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From: David Abrahams (dave_at_[hidden])
Date: 2004-11-13 17:25:16

"Peter Dimov" <pdimov_at_[hidden]> writes:

> David Abrahams wrote:
>> "Thorsten Ottosen" <nesotto_at_[hidden]> writes:
>>> "David Abrahams" <dave_at_[hidden]> wrote in message
>>>> True, but sometimes it is appropriate. Even then, you only need two
>>>> parameters whose order is not obviously dictated by function to
>>>> justify the use of a named parameter interface:
>>>> paint(hue = 1071, luminance = 10)
>>>> vs.
>>>> paint(1071, 10)
>>> again, you could just say
>>> painter p;
>>> p.set_hue( 1071 );
>>> p.set_luminance( 10 );
>>> p.paint();
>> Yes, but it's ugly, stateful, and comparitively easy to misuse. And
>> it's not even the moral equivalent of having named parameters, as far
>> as I can tell. You're worried about "making it possible" to write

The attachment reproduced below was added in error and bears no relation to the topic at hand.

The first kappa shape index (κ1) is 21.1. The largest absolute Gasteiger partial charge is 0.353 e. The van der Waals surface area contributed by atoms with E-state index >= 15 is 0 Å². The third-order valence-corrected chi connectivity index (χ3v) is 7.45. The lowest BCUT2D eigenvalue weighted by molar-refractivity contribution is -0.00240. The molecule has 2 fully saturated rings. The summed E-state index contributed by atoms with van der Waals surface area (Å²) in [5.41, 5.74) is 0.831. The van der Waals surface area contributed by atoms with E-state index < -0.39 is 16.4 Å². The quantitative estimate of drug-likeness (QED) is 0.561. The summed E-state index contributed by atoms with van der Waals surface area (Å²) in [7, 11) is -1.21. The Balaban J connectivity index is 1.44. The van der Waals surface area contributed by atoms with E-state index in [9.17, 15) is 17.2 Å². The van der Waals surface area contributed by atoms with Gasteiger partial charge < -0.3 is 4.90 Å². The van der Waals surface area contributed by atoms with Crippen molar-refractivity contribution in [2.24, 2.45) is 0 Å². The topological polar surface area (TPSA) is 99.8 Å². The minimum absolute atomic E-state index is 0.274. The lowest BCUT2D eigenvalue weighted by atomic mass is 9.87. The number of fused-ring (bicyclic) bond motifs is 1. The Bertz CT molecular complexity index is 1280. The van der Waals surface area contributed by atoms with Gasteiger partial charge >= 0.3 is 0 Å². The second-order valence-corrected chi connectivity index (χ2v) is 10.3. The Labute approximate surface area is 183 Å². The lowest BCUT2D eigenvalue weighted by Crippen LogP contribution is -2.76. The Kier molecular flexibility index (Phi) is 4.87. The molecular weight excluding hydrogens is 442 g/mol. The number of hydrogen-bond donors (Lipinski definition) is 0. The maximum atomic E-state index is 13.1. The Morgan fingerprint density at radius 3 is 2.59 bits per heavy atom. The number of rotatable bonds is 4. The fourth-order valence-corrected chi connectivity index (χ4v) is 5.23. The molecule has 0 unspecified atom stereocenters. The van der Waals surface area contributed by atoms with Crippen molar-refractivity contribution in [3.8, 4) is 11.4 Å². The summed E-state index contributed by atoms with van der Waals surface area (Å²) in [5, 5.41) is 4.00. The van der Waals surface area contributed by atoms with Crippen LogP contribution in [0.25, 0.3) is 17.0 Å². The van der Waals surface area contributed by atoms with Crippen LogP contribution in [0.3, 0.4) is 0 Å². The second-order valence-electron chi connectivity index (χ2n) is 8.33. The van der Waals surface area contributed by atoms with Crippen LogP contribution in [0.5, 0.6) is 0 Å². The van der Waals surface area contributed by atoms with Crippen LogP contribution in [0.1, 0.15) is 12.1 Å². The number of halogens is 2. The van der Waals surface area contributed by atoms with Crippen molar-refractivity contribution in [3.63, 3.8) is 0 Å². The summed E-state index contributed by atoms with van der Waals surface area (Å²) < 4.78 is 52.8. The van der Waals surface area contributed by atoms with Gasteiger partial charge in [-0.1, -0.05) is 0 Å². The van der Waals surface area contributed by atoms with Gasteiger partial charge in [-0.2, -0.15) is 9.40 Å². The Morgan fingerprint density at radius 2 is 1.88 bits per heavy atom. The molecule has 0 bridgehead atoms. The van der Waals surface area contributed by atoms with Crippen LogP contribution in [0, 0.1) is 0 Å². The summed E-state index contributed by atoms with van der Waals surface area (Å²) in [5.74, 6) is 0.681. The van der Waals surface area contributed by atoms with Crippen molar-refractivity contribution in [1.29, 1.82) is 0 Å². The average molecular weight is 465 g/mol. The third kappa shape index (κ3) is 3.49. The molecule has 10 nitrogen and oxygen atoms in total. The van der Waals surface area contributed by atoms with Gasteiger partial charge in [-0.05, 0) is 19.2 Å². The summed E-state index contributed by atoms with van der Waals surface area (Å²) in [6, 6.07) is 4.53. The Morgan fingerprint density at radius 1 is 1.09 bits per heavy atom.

>> functions with >5 parameters, but a class with >5 setter functions
>> that isn't really meant to act like an ordinary class but instead as a
>> poor man's substitute for a function with named parameters is surely
>> worse than just having the feature!
> void paint( color const & c );
> has the advantage that you can return a 'color' from a function or
> store it.

Yes, of course. I like the idea of a color abstraction. But often
the parameters don't form a neat little package like "color."

> Of course we have now restated the problem in terms of constructor
> parameters. Does the library support named constructor parameters,
> by the way?

Of course; an example of that usage is exactly what Thorsten was
complaining about in the first place.

Dave Abrahams
Boost Consulting

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